But notwithstanding all these circumstances, added to the absence of the former exhibition from Essex county, the show was at least fully equal in amount, and surpassed in the general quality of the stock and articles composing it, that of the Clinton County Society separately considered, of any previous year. The number of visitors in attendance was also very large, as much so or nearly as at either of the combined fairs of the two societies. The entire number of entries at the fair was 358—of which 245 were for premium and 113 for exhibition.

Of cattle, there were 69 entries-54 for premium, and 15 for exhibition; the whole comprising 77 individnals, of which 21 were thorough-bred animals of the different breeds, chiefly Durhams, Herefords and Devons, including specimens of each that would be hard to beat anywhere. Several of the thorough-breds have been imported since the fair of 1850. The show of horses was a splendid affair. In point of number it was certainly quite respectable, there being 62 entries for premiums, and 35 for exhibition, while in quality it was second to no exhibition of the kind which I have ever seen. The show of brood mares and sucking colts, in particular, was both very extensive and very fine.

Of sheep, swine and poultry, the show was meager; but the specimens exhibited were very superior. The show of dairy products, and of manufactured articles, was also quite limited, and by no means such as to represent correctly the condition of these pursuits in the county.

The exhibition at floral hall would have done credit to the fair of any horticultural society. The show of fruit comprised 225 plates, and included nearly 200 distinct varieties; although with us the fruit crop this year was pretty much a failure—in some departments, as plums, entirely so. of green house plants and cut flowers, there were on the stands 170 species and varieties. Of vegetables, 57 samples were entered for premium.

The plowing match came off on the morning of the last day. The competition was very spirited, and the work emphatically well done, though done in “double quick” time. The performance elicited a greater degree of interest, and attracted a larger attendance than usual; a circumstance to be attributed to the somewhat novel fact that the plowmen engaged in the contest were all (save one,) at the time vice-presidents in the society.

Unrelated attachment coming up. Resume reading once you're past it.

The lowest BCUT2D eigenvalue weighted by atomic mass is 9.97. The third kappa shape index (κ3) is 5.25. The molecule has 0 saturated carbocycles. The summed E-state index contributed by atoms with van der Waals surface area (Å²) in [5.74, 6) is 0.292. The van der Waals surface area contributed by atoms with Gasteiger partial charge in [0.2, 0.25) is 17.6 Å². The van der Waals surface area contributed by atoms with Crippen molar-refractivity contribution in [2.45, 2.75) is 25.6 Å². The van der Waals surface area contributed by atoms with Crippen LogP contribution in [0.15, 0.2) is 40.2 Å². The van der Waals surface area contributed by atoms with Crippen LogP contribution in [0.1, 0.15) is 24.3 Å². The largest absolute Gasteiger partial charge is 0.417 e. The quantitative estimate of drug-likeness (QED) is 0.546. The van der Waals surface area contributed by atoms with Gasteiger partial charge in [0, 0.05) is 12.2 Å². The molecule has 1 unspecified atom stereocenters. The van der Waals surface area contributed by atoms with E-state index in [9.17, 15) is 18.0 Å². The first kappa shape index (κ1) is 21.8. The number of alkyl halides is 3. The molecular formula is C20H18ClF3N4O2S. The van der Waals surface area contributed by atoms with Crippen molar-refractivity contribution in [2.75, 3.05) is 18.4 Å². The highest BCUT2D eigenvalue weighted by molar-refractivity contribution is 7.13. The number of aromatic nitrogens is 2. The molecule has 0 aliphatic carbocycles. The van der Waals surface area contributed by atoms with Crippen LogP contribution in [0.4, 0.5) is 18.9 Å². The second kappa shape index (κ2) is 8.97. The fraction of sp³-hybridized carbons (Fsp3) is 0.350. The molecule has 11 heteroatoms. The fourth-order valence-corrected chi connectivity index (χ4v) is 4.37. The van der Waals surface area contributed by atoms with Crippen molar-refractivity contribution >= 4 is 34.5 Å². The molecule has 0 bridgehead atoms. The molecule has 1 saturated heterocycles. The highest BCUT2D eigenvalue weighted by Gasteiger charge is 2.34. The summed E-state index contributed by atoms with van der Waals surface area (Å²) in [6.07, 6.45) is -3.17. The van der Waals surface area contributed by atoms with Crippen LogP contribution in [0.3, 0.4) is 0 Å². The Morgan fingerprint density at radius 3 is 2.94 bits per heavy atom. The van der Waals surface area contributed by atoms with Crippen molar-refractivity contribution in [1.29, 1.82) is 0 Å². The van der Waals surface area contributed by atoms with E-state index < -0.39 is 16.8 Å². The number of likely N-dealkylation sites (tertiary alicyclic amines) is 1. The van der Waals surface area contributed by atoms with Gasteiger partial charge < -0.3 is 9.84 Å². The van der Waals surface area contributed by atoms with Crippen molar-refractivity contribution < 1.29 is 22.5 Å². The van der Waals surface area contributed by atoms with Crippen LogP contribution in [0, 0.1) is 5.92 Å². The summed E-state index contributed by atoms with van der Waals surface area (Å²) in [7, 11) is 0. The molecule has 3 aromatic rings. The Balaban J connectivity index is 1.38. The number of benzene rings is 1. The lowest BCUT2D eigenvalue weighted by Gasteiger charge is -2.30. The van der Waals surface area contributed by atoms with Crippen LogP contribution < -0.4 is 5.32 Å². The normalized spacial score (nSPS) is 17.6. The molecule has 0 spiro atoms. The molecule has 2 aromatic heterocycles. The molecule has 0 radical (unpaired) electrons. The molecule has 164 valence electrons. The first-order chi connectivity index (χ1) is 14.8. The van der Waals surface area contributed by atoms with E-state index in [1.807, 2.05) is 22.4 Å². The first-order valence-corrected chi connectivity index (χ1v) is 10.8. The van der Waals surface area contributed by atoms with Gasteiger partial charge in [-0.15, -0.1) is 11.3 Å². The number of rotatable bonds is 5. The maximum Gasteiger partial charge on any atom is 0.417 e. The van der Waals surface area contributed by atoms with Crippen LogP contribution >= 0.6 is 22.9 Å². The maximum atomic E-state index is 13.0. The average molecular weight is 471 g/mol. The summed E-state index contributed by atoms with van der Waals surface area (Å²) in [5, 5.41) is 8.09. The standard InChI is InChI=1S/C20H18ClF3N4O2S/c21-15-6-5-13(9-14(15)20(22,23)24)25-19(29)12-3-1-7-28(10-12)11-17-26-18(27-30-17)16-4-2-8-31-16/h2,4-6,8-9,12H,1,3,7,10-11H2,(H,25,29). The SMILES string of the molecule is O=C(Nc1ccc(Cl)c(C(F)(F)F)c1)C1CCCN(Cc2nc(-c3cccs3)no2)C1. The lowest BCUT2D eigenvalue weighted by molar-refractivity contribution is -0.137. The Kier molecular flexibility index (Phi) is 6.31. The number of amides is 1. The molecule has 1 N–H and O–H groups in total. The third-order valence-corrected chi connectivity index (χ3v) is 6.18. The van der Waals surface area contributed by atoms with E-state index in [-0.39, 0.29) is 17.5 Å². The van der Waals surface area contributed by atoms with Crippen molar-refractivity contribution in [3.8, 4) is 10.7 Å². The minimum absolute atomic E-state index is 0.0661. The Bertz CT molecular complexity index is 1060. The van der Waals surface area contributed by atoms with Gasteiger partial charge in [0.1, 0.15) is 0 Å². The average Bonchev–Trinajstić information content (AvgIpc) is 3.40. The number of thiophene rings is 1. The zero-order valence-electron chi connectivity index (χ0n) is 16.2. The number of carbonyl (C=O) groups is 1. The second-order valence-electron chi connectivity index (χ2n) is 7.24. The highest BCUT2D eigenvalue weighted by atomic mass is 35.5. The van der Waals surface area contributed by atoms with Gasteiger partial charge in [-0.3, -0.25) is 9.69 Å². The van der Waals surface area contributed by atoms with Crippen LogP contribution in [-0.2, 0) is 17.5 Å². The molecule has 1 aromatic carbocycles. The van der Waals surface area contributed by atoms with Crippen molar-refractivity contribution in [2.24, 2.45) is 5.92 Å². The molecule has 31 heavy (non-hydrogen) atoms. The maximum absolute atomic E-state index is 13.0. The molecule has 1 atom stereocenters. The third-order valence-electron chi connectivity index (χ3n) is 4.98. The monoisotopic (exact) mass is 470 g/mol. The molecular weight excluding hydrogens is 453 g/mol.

The annual address was delivered by the Hon. Winslow C. Watson, of Port Kent, the indefatigable President of the Essex County Agricultural Society, in a speech of great ability and eloquence, for which a vote of thanks was returned by acclamation, with a reqnest that he furnish a copy for publication ; a request to which I am sorry to say he has not yet found it convenient to respond.

The premiums awarded at the fair amounted to, ..... $326 00 Awarded at the annual meeting of the Executive committee, on the 25th of November, on crops,

12 00

Total amount of premiums awarded,...

... $338 00

It will he observed that the competition on field crops is light. The premiums offered by the Society for this object amounted to nearly $90, while the amount awarded is only $12. An explanation of this deficiency is to be found in the fact, that while the premiums of the Society are offered to encourage the most economical and profitable modes of cultivation, and while this can only be ascertained by the requisition of accurate statements from competitors, regarding the cultivation of the crops; very few of our farmers are in the practice of keeping farm accounts, and of those

who do not keep such accounts habitually, fewer still are willing to be at the pains of preserving with a view to competition, the requisite memoranda of their management in the culture of any particular field, lest, in the event of a failure, they should, as they would esteem it, only "get their trouble for their pains.”

The crops to which the premiums were awarded were the following:

Spring Wheal—Robert E. Keese, of Ausable, yield, 271; bushels per acre.

Winter Rye.Eleazer Arnold, of Ausable, yield, 35 bushels per acre.

Peas.Samuel H. Moore, of Peru, yield, 25 bushels per acre.

Buckwheat.-Samuel H. Moore, of Peru, yield, 29 bushels per acre, and the same ground also produced 60 bushels of apples.

Carrots.-A. J. Moses, of Champlain, yield, 392 bushels, of 52 lbs., to the bushel, on one half acre; at the rate of 784 bushels per acre.

The above crops being the best that were offered in competition, were awarded premiums. Larger crops than these, I am confident have been grown this year in the county, and it is to be regretted that they were not presented to the notice of the society. The Oat crop was this year unusually heavy; in many instances the average yield of fields embracing several acres was as high as 60, 70, and even in some instances as high as 75 bushels to the acre.

The largest yield of oats in a single acre, which has come to my knowledge, was raised by Sidney Arnold, of Peru. An account was kept with the crop, and it was Mr. Arnold's intention to have offered it for the Society's premium; but being misinformed in regard to the day of the meeting at which the premiums on crops were to be awarded, he did not attend it, and failed of entering the crop. Since the meeting, he has kindly furnished me the following statement respecting it.